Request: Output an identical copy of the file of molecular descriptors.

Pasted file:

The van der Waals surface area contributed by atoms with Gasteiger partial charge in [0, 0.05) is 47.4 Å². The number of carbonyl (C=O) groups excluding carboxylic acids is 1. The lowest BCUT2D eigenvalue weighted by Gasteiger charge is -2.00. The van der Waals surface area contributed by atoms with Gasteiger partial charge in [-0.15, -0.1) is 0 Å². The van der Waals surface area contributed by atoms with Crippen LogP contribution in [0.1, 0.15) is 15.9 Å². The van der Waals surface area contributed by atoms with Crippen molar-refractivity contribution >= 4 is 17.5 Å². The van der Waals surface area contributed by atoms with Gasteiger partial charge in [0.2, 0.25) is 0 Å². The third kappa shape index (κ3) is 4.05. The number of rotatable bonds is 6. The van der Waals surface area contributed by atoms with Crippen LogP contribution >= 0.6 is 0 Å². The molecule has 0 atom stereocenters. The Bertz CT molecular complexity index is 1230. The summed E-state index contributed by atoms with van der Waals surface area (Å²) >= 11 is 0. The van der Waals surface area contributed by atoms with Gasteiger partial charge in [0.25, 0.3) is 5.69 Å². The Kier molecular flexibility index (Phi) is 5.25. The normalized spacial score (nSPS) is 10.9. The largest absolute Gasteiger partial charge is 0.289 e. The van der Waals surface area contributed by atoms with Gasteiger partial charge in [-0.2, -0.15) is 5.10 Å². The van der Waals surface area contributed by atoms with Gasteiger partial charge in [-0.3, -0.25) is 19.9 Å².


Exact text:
The van der Waals surface area contributed by atoms with Gasteiger partial charge in [0, 0.05) is 47.4 Å². The number of carbonyl (C=O) groups excluding carboxylic acids is 1. The lowest BCUT2D eigenvalue weighted by Gasteiger charge is -2.00. The van der Waals surface area contributed by atoms with Gasteiger partial charge in [-0.15, -0.1) is 0 Å². The van der Waals surface area contributed by atoms with Crippen LogP contribution in [0.1, 0.15) is 15.9 Å². The van der Waals surface area contributed by atoms with Crippen molar-refractivity contribution >= 4 is 17.5 Å². The van der Waals surface area contributed by atoms with Gasteiger partial charge in [0.2, 0.25) is 0 Å². The third kappa shape index (κ3) is 4.05. The number of rotatable bonds is 6. The van der Waals surface area contributed by atoms with Crippen LogP contribution >= 0.6 is 0 Å². The molecule has 0 atom stereocenters. The Bertz CT molecular complexity index is 1230. The summed E-state index contributed by atoms with van der Waals surface area (Å²) >= 11 is 0. The van der Waals surface area contributed by atoms with Gasteiger partial charge in [0.25, 0.3) is 5.69 Å². The Kier molecular flexibility index (Phi) is 5.25. The normalized spacial score (nSPS) is 10.9. The largest absolute Gasteiger partial charge is 0.289 e. The van der Waals surface area contributed by atoms with Gasteiger partial charge in [-0.2, -0.15) is 5.10 Å². The van der Waals surface area contributed by atoms with Gasteiger partial charge in [-0.3, -0.25) is 19.9 Å².